I have a huge collection of Blue Guides. I use them for work - planning Podtours - and for planning my own travel. Some of them go back to the 1950s or even earlier, but in terms of art and architecture, they're pretty reliable. (For hotels, opening times, admission fees, and so on, I use the web.) And they're very comprehensive.
But they're also soul-destroying. You couldn't sit down and read a Blue Guide, it would be like reading a laundry list.
The Blue Guide is really reliable at telling you what is there. You won't miss anything. In a picture gallery, it will tell you about every darn picture. Yes, it puts, say, a good Caravaggio in bold type and a Michelangelo with a star, but it tells you pretty much everything that's there. And if, like me, you have some wayward enthusiasms for particular painters, that's very helpful.
But it has no sense of humour. It has no feeling for atmosphere. (The Blue Guide doesn't wander about to see what might be interesting, or hang out in a bar to get the vibes; it travels with a list of sights to see and it takes a rest when it's seen them all.)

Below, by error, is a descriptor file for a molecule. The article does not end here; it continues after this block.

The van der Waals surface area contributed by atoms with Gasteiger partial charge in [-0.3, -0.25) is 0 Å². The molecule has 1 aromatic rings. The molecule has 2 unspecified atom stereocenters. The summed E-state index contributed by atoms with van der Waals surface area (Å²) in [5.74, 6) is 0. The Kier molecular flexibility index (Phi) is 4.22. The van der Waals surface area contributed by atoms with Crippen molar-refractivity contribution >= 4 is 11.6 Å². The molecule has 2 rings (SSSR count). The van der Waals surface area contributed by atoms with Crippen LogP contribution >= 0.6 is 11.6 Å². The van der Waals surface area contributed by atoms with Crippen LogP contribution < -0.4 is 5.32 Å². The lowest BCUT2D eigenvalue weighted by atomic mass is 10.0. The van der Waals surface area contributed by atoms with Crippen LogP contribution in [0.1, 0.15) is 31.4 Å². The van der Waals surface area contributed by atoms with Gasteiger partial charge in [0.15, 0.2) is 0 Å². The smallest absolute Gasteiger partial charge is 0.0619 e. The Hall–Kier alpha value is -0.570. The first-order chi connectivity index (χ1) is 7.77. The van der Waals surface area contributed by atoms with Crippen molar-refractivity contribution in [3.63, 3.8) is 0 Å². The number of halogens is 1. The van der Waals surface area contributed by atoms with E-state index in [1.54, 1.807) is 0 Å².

What I really miss, though, is that granted the Blue Guide knows great art when it sees it, it doesn't tell me why it's great art. Why am I looking at this painting? What makes it worth my time?
Time for an anecdote.
I was in the Bardi Chapel in Santa Croce when a schoolteacher started telling his charges about the paintings there. There are the Giotto frescoes of course but there's also
an altarpiece by 'the Master of the San Francesco Bardi" in a quite different, Byzantine style.
"Well," says the teacher, "you have to appreciate that the different styles show different values. The Byzantine ideal is spiritual, ascetic - the flesh, passions, emotions, individuality, all get in the way. God is purely spiritual and the closer we get to God, the less individual, the less passionate, we become. And so here we see St Francis, without emotion, schematically drawn." I looked at the knife edge folds of the robe over his legs and thought, interesting.
"And then Giotto is basically a Renaissance man, a Florentine too, and for him, it's precisely the physicality of life, the emotions, the passions, which make us human. He looks for the spirituality within the physical world. So his figures are rounded, his faces expressive and individual."
That was interesting. I dare say some art historians and theologians might quibble but it made a lot of sense to me. And it's a markedly more sympathetic treatment than the 'Giotto seven out of ten, Master of San Francesco Bardi two out of ten" rating points given by the Blue Guide (Eurovision painting contest anyone?)
Eavesdropping provides many pleasures for the traveller - and an occasional education. But you wouldn't get that advice out of the Blue Guide either....